The purpose of this study was to investigate differential performance of boys and girls on open-ended (OE) and multiple-choice (MC) items on the 1988 and 1991 International Assessment of Educational Progress (IAEP) mathematics test. In the 1988 mathematics assessment, a representative sample of approximately 1,000 13-year-olds in each of the six participating countries was assessed. In the 1991 mathematics assessment, a representative sample of 9- and 13-year-olds (approximately 1,650 from each age group) in some 20 participating countries was assessed. Analyses of both assessments yielded results that indicated that boys generally performed better than girls in mathematics. In the 1988 assessment, gender effects were larger on MC items than on OE items, corresponding to results of earlier studies. However, the 1991 IAEP assessment produced contrary results: gender effects tended to be larger for OE items than for MC items. These inconsistent results challenge the assertion that girls perform relatively better on OE test items, and suggest that item format alone cannot account for gender differences in mathematics performance. Further investigation of the data revealed that the inconsistent patterns of gender effects with regard to item format were related to the difficulty level of the items, regardless of item format. Correlations between item difficulty and item gender effect size were computed for age 13 in the 1988 assessment and for ages 9 and 13 in the 1991 assessment. The correlations obtained were 0.26, 0.47, and 0.53, respectively, suggesting that the more difficult the items, the better boys perform relative to girls.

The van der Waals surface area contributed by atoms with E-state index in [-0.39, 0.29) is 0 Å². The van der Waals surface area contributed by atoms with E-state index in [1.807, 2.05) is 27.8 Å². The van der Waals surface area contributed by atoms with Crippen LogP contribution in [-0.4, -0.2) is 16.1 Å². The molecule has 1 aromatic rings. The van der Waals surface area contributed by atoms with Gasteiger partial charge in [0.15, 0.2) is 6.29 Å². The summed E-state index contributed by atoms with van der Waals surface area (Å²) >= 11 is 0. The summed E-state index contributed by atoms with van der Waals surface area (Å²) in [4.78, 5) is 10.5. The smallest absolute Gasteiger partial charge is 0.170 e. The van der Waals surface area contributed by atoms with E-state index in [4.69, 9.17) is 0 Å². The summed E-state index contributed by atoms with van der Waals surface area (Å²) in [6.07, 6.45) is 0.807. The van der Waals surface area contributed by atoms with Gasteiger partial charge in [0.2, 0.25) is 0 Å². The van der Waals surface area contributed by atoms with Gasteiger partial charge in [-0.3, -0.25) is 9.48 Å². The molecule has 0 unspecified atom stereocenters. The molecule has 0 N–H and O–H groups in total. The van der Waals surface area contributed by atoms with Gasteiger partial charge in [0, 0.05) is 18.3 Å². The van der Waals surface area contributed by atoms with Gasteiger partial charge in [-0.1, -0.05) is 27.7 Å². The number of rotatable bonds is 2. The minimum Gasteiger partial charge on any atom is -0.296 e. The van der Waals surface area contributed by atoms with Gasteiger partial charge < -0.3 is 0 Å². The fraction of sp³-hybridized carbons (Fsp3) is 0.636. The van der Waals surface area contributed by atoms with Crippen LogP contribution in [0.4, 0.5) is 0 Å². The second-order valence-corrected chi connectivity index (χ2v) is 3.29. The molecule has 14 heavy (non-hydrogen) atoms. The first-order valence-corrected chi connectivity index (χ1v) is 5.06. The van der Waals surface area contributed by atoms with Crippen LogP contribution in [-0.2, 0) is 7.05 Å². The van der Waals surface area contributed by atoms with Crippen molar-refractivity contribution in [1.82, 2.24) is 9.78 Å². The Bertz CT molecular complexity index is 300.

Sex Roles – Springer Journals
Published: Oct 16, 2004
It’s your single place to instantly
discover and read the research
that matters to you.
Enjoy affordable access to
over 18 million articles from more than
15,000 peer-reviewed journals.
All for just $49/month
Query the DeepDyve database, plus search all of PubMed and Google Scholar seamlessly
Save any article or search result from DeepDyve, PubMed, and Google Scholar... all in one place.
Get unlimited, online access to over 18 million full-text articles from more than 15,000 scientific journals.
Read from thousands of the leading scholarly journals from SpringerNature, Elsevier, Wiley-Blackwell, Oxford University Press and more.
All the latest content is available, no embargo periods.
“Hi guys, I cannot tell you how much I love this resource. Incredible. I really believe you've hit the nail on the head with this site in regards to solving the research-purchase issue.”Daniel C.
“Whoa! It’s like Spotify but for academic articles.”@Phil_Robichaud
“I must say, @deepdyve is a fabulous solution to the independent researcher's problem of #access to #information.”@deepthiw
“My last article couldn't be possible without the platform @deepdyve that makes journal papers cheaper.”@JoseServera